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Cyprus agrees with gloomy EU outlook on stalled recovery

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The European Commission’s downward economic forecast for Cyprus is in line with the government’s low expectations as the economy will not be making a full recovery in 2021 as initially expected.

According to the EC, real GDP is forecast to contract by 7.75% in 2020, a decrease of 0.3% compared to EC’s May forecast, and to partially recover in 2021 by 5.25%, meaning the economy will not be reaching pre-COVID-19 levels.

The European economy has also suffered more than originally expected, while the Eurozone in 2020 will suffer a deep recession of 8.7%, which is 1 percentage point more than in the May forecast.

Finance Minister Constantinos Petrides said that the EU report reaffirms that “the crisis is not over and that recovery will be difficult and uncertain, as is the pandemic itself, including efforts to discover a vaccine, which are directly linked to course of the economy”.

“The impact of the pandemic on unemployment and businesses will become apparent around the end of 2021.

That is why we feel it is necessary to continue following sound and prudent political-economic management at the national level”.

Petrides argued that the need for rapid implementation of the single European recovery plan is now more urgent than ever.

Issuing its summer economic forecast, the European Commission’s expects significant risks to the Cyprus economy as a result of the coronavirus pandemic and its impact to tourism.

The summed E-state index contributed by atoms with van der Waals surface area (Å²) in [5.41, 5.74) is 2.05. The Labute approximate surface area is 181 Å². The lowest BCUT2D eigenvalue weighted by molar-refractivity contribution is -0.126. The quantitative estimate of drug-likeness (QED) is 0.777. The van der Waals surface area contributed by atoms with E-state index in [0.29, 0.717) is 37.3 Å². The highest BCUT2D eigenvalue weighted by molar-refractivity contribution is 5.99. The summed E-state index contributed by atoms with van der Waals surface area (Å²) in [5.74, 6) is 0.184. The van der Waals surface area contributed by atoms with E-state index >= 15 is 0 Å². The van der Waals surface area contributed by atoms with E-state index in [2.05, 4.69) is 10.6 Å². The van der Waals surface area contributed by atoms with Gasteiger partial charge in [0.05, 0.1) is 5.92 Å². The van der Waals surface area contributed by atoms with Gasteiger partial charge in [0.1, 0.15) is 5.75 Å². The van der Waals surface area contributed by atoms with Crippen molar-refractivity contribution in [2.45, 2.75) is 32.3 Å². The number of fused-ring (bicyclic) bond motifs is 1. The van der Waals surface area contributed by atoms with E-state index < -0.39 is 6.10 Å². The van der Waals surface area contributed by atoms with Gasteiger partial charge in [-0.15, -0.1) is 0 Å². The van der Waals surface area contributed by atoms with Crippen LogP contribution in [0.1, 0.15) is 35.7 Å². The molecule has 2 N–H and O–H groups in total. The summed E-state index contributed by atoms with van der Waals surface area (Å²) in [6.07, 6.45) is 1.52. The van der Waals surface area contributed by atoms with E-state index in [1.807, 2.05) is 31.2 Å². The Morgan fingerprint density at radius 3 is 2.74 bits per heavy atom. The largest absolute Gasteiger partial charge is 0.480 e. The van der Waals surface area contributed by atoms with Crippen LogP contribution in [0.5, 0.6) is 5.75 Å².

Tourism is expected to generate just 25% of last year’s revenues, pushing unemployment figures upwards.

According to the European Commission’s forecast, economic growth in Cyprus for the first quarter of 2020, slowed down considerably, 0.8% (year-on-year), reflecting a significant fall in external demand for goods and tourism”.

“Economic sentiment and expectations in services are at a historic low, despite a slight improvement in June,” the Commission stated.

The report noted that the COVID-19 pandemic is expected to “significantly dampen international demand for tourism as tourist arrivals and revenues decreased by 46.5% and 52.4%, respectively in the first quarter of 2020 (year-on-year)”.

“Further prolongation of the travel restrictions from the UK and Russia – Cyprus’ main tourist markets – could have a strong negative effect.

Furthermore, the sharp increase in unemployment in services linked to tourism and the increased risk of bankruptcies does not bode well for the recovery in 2021,” the forecast notes.

The contribution of net exports to GDP growth “is set to be significantly negative in 2020 and to turn positive in 2021, albeit not recovering fully to its pre-pandemic levels”.

“Cyprus was on a solid growth path before the global outbreak of COVID-19 but the pandemic, and the confinement measures that followed, have dramatically changed the picture.”